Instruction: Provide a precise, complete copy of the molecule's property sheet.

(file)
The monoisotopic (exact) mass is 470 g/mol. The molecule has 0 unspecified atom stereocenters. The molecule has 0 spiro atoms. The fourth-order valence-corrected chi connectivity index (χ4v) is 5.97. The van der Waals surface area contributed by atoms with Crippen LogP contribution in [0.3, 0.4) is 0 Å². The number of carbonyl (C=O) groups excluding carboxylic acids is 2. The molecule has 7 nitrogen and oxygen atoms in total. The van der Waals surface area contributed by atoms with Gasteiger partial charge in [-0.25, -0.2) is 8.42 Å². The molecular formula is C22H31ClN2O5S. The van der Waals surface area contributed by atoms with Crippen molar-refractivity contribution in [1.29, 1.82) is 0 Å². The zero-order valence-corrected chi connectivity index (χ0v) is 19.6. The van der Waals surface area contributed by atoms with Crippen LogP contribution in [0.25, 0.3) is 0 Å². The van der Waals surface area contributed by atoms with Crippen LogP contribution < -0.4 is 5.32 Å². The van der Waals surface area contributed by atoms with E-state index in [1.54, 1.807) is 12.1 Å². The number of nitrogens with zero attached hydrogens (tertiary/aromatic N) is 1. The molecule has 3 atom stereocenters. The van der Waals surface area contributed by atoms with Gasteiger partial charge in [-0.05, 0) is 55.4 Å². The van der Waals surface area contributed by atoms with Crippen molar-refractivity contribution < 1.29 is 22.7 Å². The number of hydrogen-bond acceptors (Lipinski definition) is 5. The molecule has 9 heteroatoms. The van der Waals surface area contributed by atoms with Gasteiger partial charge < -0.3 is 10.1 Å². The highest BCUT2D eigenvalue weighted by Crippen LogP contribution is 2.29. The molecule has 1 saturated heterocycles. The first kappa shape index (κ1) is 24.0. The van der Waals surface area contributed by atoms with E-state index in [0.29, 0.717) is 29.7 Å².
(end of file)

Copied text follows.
The monoisotopic (exact) mass is 470 g/mol. The molecule has 0 unspecified atom stereocenters. The molecule has 0 spiro atoms. The fourth-order valence-corrected chi connectivity index (χ4v) is 5.97. The van der Waals surface area contributed by atoms with Crippen LogP contribution in [0.3, 0.4) is 0 Å². The number of carbonyl (C=O) groups excluding carboxylic acids is 2. The molecule has 7 nitrogen and oxygen atoms in total. The van der Waals surface area contributed by atoms with Gasteiger partial charge in [-0.25, -0.2) is 8.42 Å². The molecular formula is C22H31ClN2O5S. The van der Waals surface area contributed by atoms with Crippen molar-refractivity contribution in [1.29, 1.82) is 0 Å². The zero-order valence-corrected chi connectivity index (χ0v) is 19.6. The van der Waals surface area contributed by atoms with Crippen LogP contribution in [0.25, 0.3) is 0 Å². The van der Waals surface area contributed by atoms with Crippen LogP contribution < -0.4 is 5.32 Å². The van der Waals surface area contributed by atoms with E-state index in [1.54, 1.807) is 12.1 Å². The number of nitrogens with zero attached hydrogens (tertiary/aromatic N) is 1. The molecule has 3 atom stereocenters. The van der Waals surface area contributed by atoms with Gasteiger partial charge in [-0.05, 0) is 55.4 Å². The van der Waals surface area contributed by atoms with Crippen molar-refractivity contribution < 1.29 is 22.7 Å². The number of hydrogen-bond acceptors (Lipinski definition) is 5. The molecule has 9 heteroatoms. The van der Waals surface area contributed by atoms with Gasteiger partial charge < -0.3 is 10.1 Å². The highest BCUT2D eigenvalue weighted by Crippen LogP contribution is 2.29. The molecule has 1 saturated heterocycles. The first kappa shape index (κ1) is 24.0. The van der Waals surface area contributed by atoms with E-state index in [0.29, 0.717) is 29.7 Å².